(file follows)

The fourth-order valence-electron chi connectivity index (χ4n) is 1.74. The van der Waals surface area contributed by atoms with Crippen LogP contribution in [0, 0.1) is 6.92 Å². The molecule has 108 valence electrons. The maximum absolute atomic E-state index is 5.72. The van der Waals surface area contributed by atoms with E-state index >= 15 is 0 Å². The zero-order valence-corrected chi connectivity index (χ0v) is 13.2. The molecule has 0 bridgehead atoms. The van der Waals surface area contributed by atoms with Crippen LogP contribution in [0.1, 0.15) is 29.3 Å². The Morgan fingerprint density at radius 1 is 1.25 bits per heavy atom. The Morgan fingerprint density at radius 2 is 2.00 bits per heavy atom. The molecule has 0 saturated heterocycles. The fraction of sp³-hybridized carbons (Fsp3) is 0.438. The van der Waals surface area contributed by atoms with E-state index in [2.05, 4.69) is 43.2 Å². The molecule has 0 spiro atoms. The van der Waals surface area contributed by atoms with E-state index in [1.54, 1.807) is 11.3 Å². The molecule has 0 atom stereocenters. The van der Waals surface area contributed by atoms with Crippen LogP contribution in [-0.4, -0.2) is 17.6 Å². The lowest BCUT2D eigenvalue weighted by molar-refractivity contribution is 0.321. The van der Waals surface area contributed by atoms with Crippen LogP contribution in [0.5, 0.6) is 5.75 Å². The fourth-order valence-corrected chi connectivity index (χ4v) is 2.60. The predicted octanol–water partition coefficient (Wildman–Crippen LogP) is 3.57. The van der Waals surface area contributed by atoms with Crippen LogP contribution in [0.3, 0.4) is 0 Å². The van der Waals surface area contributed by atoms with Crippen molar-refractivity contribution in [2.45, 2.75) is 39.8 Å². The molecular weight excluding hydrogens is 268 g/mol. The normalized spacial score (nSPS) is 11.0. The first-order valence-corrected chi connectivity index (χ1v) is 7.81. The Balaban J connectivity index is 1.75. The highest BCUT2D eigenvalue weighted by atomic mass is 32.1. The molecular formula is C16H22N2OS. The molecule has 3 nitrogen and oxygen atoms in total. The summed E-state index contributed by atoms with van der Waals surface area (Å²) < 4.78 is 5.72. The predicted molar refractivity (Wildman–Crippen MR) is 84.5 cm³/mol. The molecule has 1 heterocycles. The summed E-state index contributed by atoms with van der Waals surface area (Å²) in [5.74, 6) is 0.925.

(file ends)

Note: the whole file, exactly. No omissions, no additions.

The fourth-order valence-electron chi connectivity index (χ4n) is 1.74. The van der Waals surface area contributed by atoms with Crippen LogP contribution in [0, 0.1) is 6.92 Å². The molecule has 108 valence electrons. The maximum absolute atomic E-state index is 5.72. The van der Waals surface area contributed by atoms with E-state index >= 15 is 0 Å². The zero-order valence-corrected chi connectivity index (χ0v) is 13.2. The molecule has 0 bridgehead atoms. The van der Waals surface area contributed by atoms with Crippen LogP contribution in [0.1, 0.15) is 29.3 Å². The Morgan fingerprint density at radius 1 is 1.25 bits per heavy atom. The Morgan fingerprint density at radius 2 is 2.00 bits per heavy atom. The molecule has 0 saturated heterocycles. The fraction of sp³-hybridized carbons (Fsp3) is 0.438. The van der Waals surface area contributed by atoms with E-state index in [2.05, 4.69) is 43.2 Å². The molecule has 0 spiro atoms. The van der Waals surface area contributed by atoms with E-state index in [1.54, 1.807) is 11.3 Å². The molecule has 0 atom stereocenters. The van der Waals surface area contributed by atoms with Crippen LogP contribution in [-0.4, -0.2) is 17.6 Å². The lowest BCUT2D eigenvalue weighted by molar-refractivity contribution is 0.321. The van der Waals surface area contributed by atoms with Crippen LogP contribution in [0.5, 0.6) is 5.75 Å². The fourth-order valence-corrected chi connectivity index (χ4v) is 2.60. The predicted octanol–water partition coefficient (Wildman–Crippen LogP) is 3.57. The van der Waals surface area contributed by atoms with Crippen LogP contribution in [0.3, 0.4) is 0 Å². The van der Waals surface area contributed by atoms with Crippen molar-refractivity contribution in [2.45, 2.75) is 39.8 Å². The molecular weight excluding hydrogens is 268 g/mol. The normalized spacial score (nSPS) is 11.0. The first-order valence-corrected chi connectivity index (χ1v) is 7.81. The Balaban J connectivity index is 1.75. The highest BCUT2D eigenvalue weighted by atomic mass is 32.1. The molecular formula is C16H22N2OS. The molecule has 3 nitrogen and oxygen atoms in total. The summed E-state index contributed by atoms with van der Waals surface area (Å²) < 4.78 is 5.72. The predicted molar refractivity (Wildman–Crippen MR) is 84.5 cm³/mol. The molecule has 1 heterocycles. The summed E-state index contributed by atoms with van der Waals surface area (Å²) in [5.74, 6) is 0.925.